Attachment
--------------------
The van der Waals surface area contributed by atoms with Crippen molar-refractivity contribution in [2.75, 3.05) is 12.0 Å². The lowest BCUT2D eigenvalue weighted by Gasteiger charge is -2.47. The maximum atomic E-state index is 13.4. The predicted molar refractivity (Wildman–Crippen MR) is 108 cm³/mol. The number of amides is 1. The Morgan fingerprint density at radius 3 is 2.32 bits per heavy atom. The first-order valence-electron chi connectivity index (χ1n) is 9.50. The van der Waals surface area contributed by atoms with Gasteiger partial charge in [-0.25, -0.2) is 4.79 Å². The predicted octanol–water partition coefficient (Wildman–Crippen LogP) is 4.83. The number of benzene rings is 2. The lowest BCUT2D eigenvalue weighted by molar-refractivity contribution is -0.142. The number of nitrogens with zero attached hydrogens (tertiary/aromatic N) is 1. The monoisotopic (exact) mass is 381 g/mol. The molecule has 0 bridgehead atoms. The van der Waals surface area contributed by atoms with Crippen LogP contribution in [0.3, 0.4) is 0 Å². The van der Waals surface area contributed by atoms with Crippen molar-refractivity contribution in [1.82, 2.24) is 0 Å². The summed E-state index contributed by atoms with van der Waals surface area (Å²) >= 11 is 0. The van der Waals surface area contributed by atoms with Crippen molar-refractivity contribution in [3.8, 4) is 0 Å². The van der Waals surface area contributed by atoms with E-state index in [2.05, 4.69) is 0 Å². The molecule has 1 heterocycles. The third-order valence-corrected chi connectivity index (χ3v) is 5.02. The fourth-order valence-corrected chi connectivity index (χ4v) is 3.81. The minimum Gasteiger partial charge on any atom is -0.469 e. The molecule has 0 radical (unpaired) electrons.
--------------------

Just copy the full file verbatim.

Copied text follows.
The van der Waals surface area contributed by atoms with Crippen molar-refractivity contribution in [2.75, 3.05) is 12.0 Å². The lowest BCUT2D eigenvalue weighted by Gasteiger charge is -2.47. The maximum atomic E-state index is 13.4. The predicted molar refractivity (Wildman–Crippen MR) is 108 cm³/mol. The number of amides is 1. The Morgan fingerprint density at radius 3 is 2.32 bits per heavy atom. The first-order valence-electron chi connectivity index (χ1n) is 9.50. The van der Waals surface area contributed by atoms with Gasteiger partial charge in [-0.25, -0.2) is 4.79 Å². The predicted octanol–water partition coefficient (Wildman–Crippen LogP) is 4.83. The number of benzene rings is 2. The lowest BCUT2D eigenvalue weighted by molar-refractivity contribution is -0.142. The number of nitrogens with zero attached hydrogens (tertiary/aromatic N) is 1. The monoisotopic (exact) mass is 381 g/mol. The molecule has 0 bridgehead atoms. The van der Waals surface area contributed by atoms with Crippen LogP contribution in [0.3, 0.4) is 0 Å². The van der Waals surface area contributed by atoms with Crippen molar-refractivity contribution in [1.82, 2.24) is 0 Å². The summed E-state index contributed by atoms with van der Waals surface area (Å²) >= 11 is 0. The van der Waals surface area contributed by atoms with Crippen molar-refractivity contribution in [3.8, 4) is 0 Å². The van der Waals surface area contributed by atoms with E-state index in [2.05, 4.69) is 0 Å². The molecule has 1 heterocycles. The third-order valence-corrected chi connectivity index (χ3v) is 5.02. The fourth-order valence-corrected chi connectivity index (χ4v) is 3.81. The minimum Gasteiger partial charge on any atom is -0.469 e. The molecule has 0 radical (unpaired) electrons.